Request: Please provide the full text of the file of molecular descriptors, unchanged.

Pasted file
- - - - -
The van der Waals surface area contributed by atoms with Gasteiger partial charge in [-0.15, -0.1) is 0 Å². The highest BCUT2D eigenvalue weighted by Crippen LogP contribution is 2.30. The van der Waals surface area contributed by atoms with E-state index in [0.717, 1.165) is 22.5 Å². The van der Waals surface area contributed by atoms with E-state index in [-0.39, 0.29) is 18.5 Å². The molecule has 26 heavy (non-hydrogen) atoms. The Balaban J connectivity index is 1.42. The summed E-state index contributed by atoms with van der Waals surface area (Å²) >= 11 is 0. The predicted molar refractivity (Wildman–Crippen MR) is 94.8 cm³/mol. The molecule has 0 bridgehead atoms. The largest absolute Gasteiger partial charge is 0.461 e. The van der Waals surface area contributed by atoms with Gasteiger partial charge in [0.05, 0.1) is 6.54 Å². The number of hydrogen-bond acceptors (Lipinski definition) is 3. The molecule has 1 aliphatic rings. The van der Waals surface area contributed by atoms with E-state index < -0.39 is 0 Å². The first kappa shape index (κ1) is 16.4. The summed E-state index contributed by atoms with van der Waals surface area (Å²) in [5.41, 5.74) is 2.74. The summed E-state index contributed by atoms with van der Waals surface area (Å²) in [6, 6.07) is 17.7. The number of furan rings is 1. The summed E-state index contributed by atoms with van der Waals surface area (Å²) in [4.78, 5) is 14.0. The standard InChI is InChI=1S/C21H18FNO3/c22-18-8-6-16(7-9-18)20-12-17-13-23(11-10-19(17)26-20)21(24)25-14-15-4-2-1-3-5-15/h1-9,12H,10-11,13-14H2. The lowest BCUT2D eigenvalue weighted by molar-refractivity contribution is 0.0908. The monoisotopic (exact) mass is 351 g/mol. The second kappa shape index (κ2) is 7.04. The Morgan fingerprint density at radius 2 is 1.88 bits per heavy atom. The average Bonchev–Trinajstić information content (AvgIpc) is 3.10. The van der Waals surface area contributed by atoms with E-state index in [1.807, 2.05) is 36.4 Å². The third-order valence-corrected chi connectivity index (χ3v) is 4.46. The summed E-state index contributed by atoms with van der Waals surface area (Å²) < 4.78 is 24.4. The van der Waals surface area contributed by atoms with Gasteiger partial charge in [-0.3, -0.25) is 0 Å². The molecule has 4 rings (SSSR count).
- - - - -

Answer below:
The van der Waals surface area contributed by atoms with Gasteiger partial charge in [-0.15, -0.1) is 0 Å². The highest BCUT2D eigenvalue weighted by Crippen LogP contribution is 2.30. The van der Waals surface area contributed by atoms with E-state index in [0.717, 1.165) is 22.5 Å². The van der Waals surface area contributed by atoms with E-state index in [-0.39, 0.29) is 18.5 Å². The molecule has 26 heavy (non-hydrogen) atoms. The Balaban J connectivity index is 1.42. The summed E-state index contributed by atoms with van der Waals surface area (Å²) >= 11 is 0. The predicted molar refractivity (Wildman–Crippen MR) is 94.8 cm³/mol. The molecule has 0 bridgehead atoms. The largest absolute Gasteiger partial charge is 0.461 e. The van der Waals surface area contributed by atoms with Gasteiger partial charge in [0.05, 0.1) is 6.54 Å². The number of hydrogen-bond acceptors (Lipinski definition) is 3. The molecule has 1 aliphatic rings. The van der Waals surface area contributed by atoms with E-state index < -0.39 is 0 Å². The first kappa shape index (κ1) is 16.4. The summed E-state index contributed by atoms with van der Waals surface area (Å²) in [5.41, 5.74) is 2.74. The summed E-state index contributed by atoms with van der Waals surface area (Å²) in [6, 6.07) is 17.7. The number of furan rings is 1. The summed E-state index contributed by atoms with van der Waals surface area (Å²) in [4.78, 5) is 14.0. The standard InChI is InChI=1S/C21H18FNO3/c22-18-8-6-16(7-9-18)20-12-17-13-23(11-10-19(17)26-20)21(24)25-14-15-4-2-1-3-5-15/h1-9,12H,10-11,13-14H2. The lowest BCUT2D eigenvalue weighted by molar-refractivity contribution is 0.0908. The monoisotopic (exact) mass is 351 g/mol. The second kappa shape index (κ2) is 7.04. The Morgan fingerprint density at radius 2 is 1.88 bits per heavy atom. The average Bonchev–Trinajstić information content (AvgIpc) is 3.10. The van der Waals surface area contributed by atoms with E-state index in [1.807, 2.05) is 36.4 Å². The third-order valence-corrected chi connectivity index (χ3v) is 4.46. The summed E-state index contributed by atoms with van der Waals surface area (Å²) < 4.78 is 24.4. The van der Waals surface area contributed by atoms with Gasteiger partial charge in [-0.3, -0.25) is 0 Å². The molecule has 4 rings (SSSR count).